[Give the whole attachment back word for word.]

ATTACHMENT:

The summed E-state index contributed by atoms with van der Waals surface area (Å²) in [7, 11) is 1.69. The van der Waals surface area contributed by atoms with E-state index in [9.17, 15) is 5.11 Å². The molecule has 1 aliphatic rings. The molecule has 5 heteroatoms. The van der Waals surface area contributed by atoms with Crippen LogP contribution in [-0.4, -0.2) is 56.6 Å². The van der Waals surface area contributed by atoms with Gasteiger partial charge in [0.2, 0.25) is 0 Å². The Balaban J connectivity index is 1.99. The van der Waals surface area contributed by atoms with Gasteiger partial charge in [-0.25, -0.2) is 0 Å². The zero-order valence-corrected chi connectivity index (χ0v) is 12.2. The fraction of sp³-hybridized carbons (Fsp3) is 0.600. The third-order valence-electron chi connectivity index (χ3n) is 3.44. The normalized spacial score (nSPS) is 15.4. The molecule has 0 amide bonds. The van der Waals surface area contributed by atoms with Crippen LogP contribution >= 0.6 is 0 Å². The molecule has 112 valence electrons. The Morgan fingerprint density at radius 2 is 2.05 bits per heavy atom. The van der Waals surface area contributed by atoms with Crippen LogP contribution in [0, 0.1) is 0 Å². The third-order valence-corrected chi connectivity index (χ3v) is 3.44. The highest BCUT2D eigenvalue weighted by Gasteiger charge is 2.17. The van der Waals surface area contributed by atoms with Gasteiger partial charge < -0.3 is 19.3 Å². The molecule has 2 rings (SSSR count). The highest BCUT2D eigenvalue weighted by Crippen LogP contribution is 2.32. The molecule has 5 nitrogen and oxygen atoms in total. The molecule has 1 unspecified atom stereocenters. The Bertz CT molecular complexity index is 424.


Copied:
The summed E-state index contributed by atoms with van der Waals surface area (Å²) in [7, 11) is 1.69. The van der Waals surface area contributed by atoms with E-state index in [9.17, 15) is 5.11 Å². The molecule has 1 aliphatic rings. The molecule has 5 heteroatoms. The van der Waals surface area contributed by atoms with Crippen LogP contribution in [-0.4, -0.2) is 56.6 Å². The van der Waals surface area contributed by atoms with Gasteiger partial charge in [0.2, 0.25) is 0 Å². The Balaban J connectivity index is 1.99. The van der Waals surface area contributed by atoms with Gasteiger partial charge in [-0.25, -0.2) is 0 Å². The zero-order valence-corrected chi connectivity index (χ0v) is 12.2. The fraction of sp³-hybridized carbons (Fsp3) is 0.600. The third-order valence-electron chi connectivity index (χ3n) is 3.44. The normalized spacial score (nSPS) is 15.4. The molecule has 0 amide bonds. The van der Waals surface area contributed by atoms with Crippen LogP contribution >= 0.6 is 0 Å². The molecule has 112 valence electrons. The Morgan fingerprint density at radius 2 is 2.05 bits per heavy atom. The van der Waals surface area contributed by atoms with Crippen LogP contribution in [0, 0.1) is 0 Å². The third-order valence-corrected chi connectivity index (χ3v) is 3.44. The highest BCUT2D eigenvalue weighted by Gasteiger charge is 2.17. The van der Waals surface area contributed by atoms with Gasteiger partial charge < -0.3 is 19.3 Å². The molecule has 2 rings (SSSR count). The highest BCUT2D eigenvalue weighted by Crippen LogP contribution is 2.32. The molecule has 5 nitrogen and oxygen atoms in total. The molecule has 1 unspecified atom stereocenters. The Bertz CT molecular complexity index is 424.